Betsson continues Africa exploration with 60% stake in Nigerian sports betting operator
“We thought now was a good time to scale up a bit because we have seen good traction in the numbers,” Betsson CEO Pontus Lindwall told iGaming NEXT. “We have been a minority shareholder in this company for quite some time and have closely followed the development of the operation.”
Despite its majority ownership stake, Betsson will not power the sports betting brand via its B2B sportsbook solution.
In fact, it will be business as usual for Betbonanza, which was founded in 2019 and is licensed by the Lagos State Lotteries Board.
“It is still acting as an independent company, pretty much,” said Lindwall. “They are on the right track now, but obviously we are quite a big company with some resources. If we can help out in any way, we are happy to do that. But they will run their own operations for the time being.”
Nigeria is not Betsson’s first foray into the African market. In December 2020, the operator launched its Betsafe sportsbook brand in Kenya, alongside a three-year sponsorship deal with two top-flight football clubs: Gor Mahia FC and AFC Leopards.
However, that launch did not develop as planned. Covid-19 struck around the same time and the professional football league was postponed as a result.
“I think we have learnt a few lessons there,” said Lindwall. “We tried to go in with Betsafe and did some marketing efforts, but then there was no soccer for a while. At that time, we sponsored the two largest soccer clubs, which didn’t make much of an impact, obviously.“These markets are different from other markets. It is not always easy to operate there. If you are going to succeed, you need to show a great deal of patience,” he added.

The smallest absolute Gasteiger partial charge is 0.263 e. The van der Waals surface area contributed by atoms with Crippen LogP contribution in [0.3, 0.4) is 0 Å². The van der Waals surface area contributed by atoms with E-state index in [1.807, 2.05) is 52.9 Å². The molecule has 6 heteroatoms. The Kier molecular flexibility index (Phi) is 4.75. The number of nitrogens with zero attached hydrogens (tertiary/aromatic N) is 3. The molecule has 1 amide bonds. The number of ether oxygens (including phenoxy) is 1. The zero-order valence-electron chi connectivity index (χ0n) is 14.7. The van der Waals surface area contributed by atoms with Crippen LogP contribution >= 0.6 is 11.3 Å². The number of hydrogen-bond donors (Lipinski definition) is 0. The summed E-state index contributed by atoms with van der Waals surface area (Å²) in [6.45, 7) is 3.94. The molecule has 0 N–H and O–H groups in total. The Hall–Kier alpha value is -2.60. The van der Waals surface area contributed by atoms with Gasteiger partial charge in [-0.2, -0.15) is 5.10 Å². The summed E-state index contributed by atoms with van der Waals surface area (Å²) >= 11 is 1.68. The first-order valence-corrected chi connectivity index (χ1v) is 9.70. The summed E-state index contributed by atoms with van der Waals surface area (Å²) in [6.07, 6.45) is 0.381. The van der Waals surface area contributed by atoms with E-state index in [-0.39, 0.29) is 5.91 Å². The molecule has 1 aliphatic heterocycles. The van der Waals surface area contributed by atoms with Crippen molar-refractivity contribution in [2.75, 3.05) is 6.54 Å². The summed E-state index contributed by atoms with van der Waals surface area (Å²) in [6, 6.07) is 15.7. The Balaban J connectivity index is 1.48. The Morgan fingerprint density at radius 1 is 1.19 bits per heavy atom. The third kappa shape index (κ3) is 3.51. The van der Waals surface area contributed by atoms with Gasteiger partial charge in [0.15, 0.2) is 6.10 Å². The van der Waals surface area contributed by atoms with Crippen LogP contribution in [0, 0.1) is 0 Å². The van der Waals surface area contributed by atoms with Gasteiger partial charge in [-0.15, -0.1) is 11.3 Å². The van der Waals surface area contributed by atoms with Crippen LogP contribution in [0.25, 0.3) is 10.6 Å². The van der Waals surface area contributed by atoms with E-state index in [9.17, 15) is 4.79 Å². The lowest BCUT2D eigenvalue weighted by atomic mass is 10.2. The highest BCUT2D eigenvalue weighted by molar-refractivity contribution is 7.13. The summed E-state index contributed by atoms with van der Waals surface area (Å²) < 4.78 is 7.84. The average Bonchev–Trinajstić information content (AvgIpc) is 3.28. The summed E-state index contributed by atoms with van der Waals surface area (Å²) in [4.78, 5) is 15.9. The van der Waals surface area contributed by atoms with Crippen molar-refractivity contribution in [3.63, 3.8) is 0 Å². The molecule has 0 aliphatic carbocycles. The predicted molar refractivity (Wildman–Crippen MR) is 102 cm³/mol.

Betsson CEO Pontus Lindwall: “These markets are different from other markets. It is not always easy to operate there. If you are going to succeed, you need to show a great deal of patience.”
For the time being, Nigeria is the only operational African market for Betsson. It has not shut down Betsafe in Kenya, but the company is not operating in the market at this time as operators have been temporarily blocked from accepting deposits during a licence renewal period.
Betsson will be hoping for better luck in Nigeria, which Lindwall described as “a big market and a country that is growing very fast”. Indeed, Nigeria is the biggest country in Africa by population and home to more than 200 million people – four times more than Kenya, for context.
While the opportunity is obvious, Betsson is perhaps wise to rely on the expertise of Betbonanza’s existing management team. The offering needs to be highly localised as consumer behaviour in Africa is vastly different to Betsson’s other, more familiar operating territories.
“They have a lower level of people with bank accounts, so you need to allow your customers to be able to deposit through other means,” said Lindwall when asked about the challenges of operating in Africa.
“That is one thing, and then you have the different infrastructure, with less good connectivity on the internet and mobile handsets which are maybe not as modern as you would see in Western Europe.
“There are several differences that you must take into account in order to succeed,” he added.
Africa is included in Betsson’s Rest of the World reporting region, which generated revenue of just €3.5m in Q2 2022 following an annual decrease of 4.7%.
The Rest of the World segment, which also includes the US market, accounted for 2% of Betsson’s €186.3m in overall Q2 revenue.